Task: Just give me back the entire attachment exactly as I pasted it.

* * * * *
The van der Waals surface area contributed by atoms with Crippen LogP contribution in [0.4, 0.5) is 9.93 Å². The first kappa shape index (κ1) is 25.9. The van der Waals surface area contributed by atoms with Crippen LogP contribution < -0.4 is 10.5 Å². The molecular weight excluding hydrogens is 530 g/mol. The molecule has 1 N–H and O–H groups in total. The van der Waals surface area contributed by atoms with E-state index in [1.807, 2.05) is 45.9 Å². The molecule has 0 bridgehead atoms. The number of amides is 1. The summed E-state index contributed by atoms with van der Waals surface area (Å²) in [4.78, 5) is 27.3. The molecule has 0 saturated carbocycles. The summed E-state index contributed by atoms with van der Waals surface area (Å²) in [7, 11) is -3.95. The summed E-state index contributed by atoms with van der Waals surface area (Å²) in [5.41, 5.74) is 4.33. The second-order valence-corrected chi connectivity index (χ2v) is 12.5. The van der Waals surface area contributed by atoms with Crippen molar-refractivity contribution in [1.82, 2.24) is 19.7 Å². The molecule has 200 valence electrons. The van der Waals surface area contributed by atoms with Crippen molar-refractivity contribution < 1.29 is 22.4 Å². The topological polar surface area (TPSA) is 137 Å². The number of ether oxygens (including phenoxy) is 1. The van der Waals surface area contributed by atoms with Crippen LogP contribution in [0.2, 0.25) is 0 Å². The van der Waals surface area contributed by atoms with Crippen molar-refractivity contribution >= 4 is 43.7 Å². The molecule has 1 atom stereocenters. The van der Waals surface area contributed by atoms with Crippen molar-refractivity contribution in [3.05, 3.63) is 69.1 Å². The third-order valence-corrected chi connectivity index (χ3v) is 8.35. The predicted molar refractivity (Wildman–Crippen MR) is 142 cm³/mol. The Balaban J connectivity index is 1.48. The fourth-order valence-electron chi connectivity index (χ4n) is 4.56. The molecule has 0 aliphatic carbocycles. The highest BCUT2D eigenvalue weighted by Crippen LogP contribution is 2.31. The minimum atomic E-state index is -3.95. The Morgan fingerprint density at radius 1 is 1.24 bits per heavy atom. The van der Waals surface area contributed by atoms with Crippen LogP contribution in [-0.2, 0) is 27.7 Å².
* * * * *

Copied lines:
The van der Waals surface area contributed by atoms with Crippen LogP contribution in [0.4, 0.5) is 9.93 Å². The first kappa shape index (κ1) is 25.9. The van der Waals surface area contributed by atoms with Crippen LogP contribution < -0.4 is 10.5 Å². The molecular weight excluding hydrogens is 530 g/mol. The molecule has 1 N–H and O–H groups in total. The van der Waals surface area contributed by atoms with E-state index in [1.807, 2.05) is 45.9 Å². The molecule has 0 bridgehead atoms. The number of amides is 1. The summed E-state index contributed by atoms with van der Waals surface area (Å²) in [4.78, 5) is 27.3. The molecule has 0 saturated carbocycles. The summed E-state index contributed by atoms with van der Waals surface area (Å²) in [7, 11) is -3.95. The summed E-state index contributed by atoms with van der Waals surface area (Å²) in [5.41, 5.74) is 4.33. The second-order valence-corrected chi connectivity index (χ2v) is 12.5. The van der Waals surface area contributed by atoms with Crippen molar-refractivity contribution in [1.82, 2.24) is 19.7 Å². The molecule has 200 valence electrons. The van der Waals surface area contributed by atoms with Crippen molar-refractivity contribution < 1.29 is 22.4 Å². The topological polar surface area (TPSA) is 137 Å². The number of ether oxygens (including phenoxy) is 1. The van der Waals surface area contributed by atoms with Crippen LogP contribution in [0.2, 0.25) is 0 Å². The van der Waals surface area contributed by atoms with Crippen molar-refractivity contribution >= 4 is 43.7 Å². The molecule has 1 atom stereocenters. The van der Waals surface area contributed by atoms with Crippen molar-refractivity contribution in [3.05, 3.63) is 69.1 Å². The third-order valence-corrected chi connectivity index (χ3v) is 8.35. The predicted molar refractivity (Wildman–Crippen MR) is 142 cm³/mol. The Balaban J connectivity index is 1.48. The fourth-order valence-electron chi connectivity index (χ4n) is 4.56. The molecule has 0 aliphatic carbocycles. The highest BCUT2D eigenvalue weighted by Crippen LogP contribution is 2.31. The minimum atomic E-state index is -3.95. The Morgan fingerprint density at radius 1 is 1.24 bits per heavy atom. The van der Waals surface area contributed by atoms with Crippen LogP contribution in [-0.2, 0) is 27.7 Å².